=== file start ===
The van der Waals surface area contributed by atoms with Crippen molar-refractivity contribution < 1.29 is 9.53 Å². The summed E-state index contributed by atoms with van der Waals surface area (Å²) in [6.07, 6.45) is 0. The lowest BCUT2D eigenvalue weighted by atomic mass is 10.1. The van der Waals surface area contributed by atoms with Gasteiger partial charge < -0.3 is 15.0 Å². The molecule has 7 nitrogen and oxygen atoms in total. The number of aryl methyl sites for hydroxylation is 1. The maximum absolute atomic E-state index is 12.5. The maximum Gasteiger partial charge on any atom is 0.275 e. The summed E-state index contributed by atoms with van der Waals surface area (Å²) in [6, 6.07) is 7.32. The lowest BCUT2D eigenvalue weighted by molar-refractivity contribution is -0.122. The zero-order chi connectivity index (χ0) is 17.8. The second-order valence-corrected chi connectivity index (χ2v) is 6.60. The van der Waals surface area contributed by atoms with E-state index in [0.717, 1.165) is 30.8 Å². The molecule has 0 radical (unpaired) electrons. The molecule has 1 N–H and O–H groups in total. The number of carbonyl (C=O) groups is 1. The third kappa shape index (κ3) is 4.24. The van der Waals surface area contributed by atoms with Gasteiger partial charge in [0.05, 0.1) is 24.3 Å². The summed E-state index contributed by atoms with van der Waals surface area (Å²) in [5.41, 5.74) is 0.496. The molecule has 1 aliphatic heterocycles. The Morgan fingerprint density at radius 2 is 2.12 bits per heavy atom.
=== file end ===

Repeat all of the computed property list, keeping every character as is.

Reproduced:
The van der Waals surface area contributed by atoms with Crippen molar-refractivity contribution < 1.29 is 9.53 Å². The summed E-state index contributed by atoms with van der Waals surface area (Å²) in [6.07, 6.45) is 0. The lowest BCUT2D eigenvalue weighted by atomic mass is 10.1. The van der Waals surface area contributed by atoms with Gasteiger partial charge < -0.3 is 15.0 Å². The molecule has 7 nitrogen and oxygen atoms in total. The number of aryl methyl sites for hydroxylation is 1. The maximum absolute atomic E-state index is 12.5. The maximum Gasteiger partial charge on any atom is 0.275 e. The summed E-state index contributed by atoms with van der Waals surface area (Å²) in [6, 6.07) is 7.32. The lowest BCUT2D eigenvalue weighted by molar-refractivity contribution is -0.122. The zero-order chi connectivity index (χ0) is 17.8. The second-order valence-corrected chi connectivity index (χ2v) is 6.60. The van der Waals surface area contributed by atoms with E-state index in [0.717, 1.165) is 30.8 Å². The molecule has 0 radical (unpaired) electrons. The molecule has 1 N–H and O–H groups in total. The number of carbonyl (C=O) groups is 1. The third kappa shape index (κ3) is 4.24. The van der Waals surface area contributed by atoms with Gasteiger partial charge in [0.05, 0.1) is 24.3 Å². The summed E-state index contributed by atoms with van der Waals surface area (Å²) in [5.41, 5.74) is 0.496. The molecule has 1 aliphatic heterocycles. The Morgan fingerprint density at radius 2 is 2.12 bits per heavy atom.